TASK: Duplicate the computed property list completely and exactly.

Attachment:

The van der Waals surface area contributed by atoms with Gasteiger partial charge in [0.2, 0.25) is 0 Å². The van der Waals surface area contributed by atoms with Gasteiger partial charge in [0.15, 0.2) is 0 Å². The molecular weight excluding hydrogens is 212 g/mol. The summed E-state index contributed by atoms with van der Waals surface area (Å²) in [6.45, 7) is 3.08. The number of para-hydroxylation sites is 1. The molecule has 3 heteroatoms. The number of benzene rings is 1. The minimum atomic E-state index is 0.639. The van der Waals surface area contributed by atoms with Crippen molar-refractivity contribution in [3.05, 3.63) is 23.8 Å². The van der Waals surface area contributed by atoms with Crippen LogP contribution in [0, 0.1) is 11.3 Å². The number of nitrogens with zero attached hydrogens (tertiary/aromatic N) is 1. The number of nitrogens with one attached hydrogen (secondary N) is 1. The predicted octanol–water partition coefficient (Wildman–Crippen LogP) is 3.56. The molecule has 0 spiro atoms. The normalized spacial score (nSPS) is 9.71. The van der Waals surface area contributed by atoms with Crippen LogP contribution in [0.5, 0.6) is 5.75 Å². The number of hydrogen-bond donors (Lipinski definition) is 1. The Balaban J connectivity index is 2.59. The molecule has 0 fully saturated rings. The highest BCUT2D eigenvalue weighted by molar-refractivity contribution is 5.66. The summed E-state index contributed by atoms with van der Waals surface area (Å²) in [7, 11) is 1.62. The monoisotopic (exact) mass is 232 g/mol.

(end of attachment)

The van der Waals surface area contributed by atoms with Gasteiger partial charge in [0.2, 0.25) is 0 Å². The van der Waals surface area contributed by atoms with Gasteiger partial charge in [0.15, 0.2) is 0 Å². The molecular weight excluding hydrogens is 212 g/mol. The summed E-state index contributed by atoms with van der Waals surface area (Å²) in [6.45, 7) is 3.08. The number of para-hydroxylation sites is 1. The molecule has 3 heteroatoms. The number of benzene rings is 1. The minimum atomic E-state index is 0.639. The van der Waals surface area contributed by atoms with Crippen molar-refractivity contribution in [3.05, 3.63) is 23.8 Å². The van der Waals surface area contributed by atoms with Crippen LogP contribution in [0, 0.1) is 11.3 Å². The number of nitrogens with zero attached hydrogens (tertiary/aromatic N) is 1. The number of nitrogens with one attached hydrogen (secondary N) is 1. The predicted octanol–water partition coefficient (Wildman–Crippen LogP) is 3.56. The molecule has 0 spiro atoms. The normalized spacial score (nSPS) is 9.71. The van der Waals surface area contributed by atoms with Crippen LogP contribution in [0.5, 0.6) is 5.75 Å². The number of hydrogen-bond donors (Lipinski definition) is 1. The Balaban J connectivity index is 2.59. The molecule has 0 fully saturated rings. The highest BCUT2D eigenvalue weighted by molar-refractivity contribution is 5.66. The summed E-state index contributed by atoms with van der Waals surface area (Å²) in [7, 11) is 1.62. The monoisotopic (exact) mass is 232 g/mol.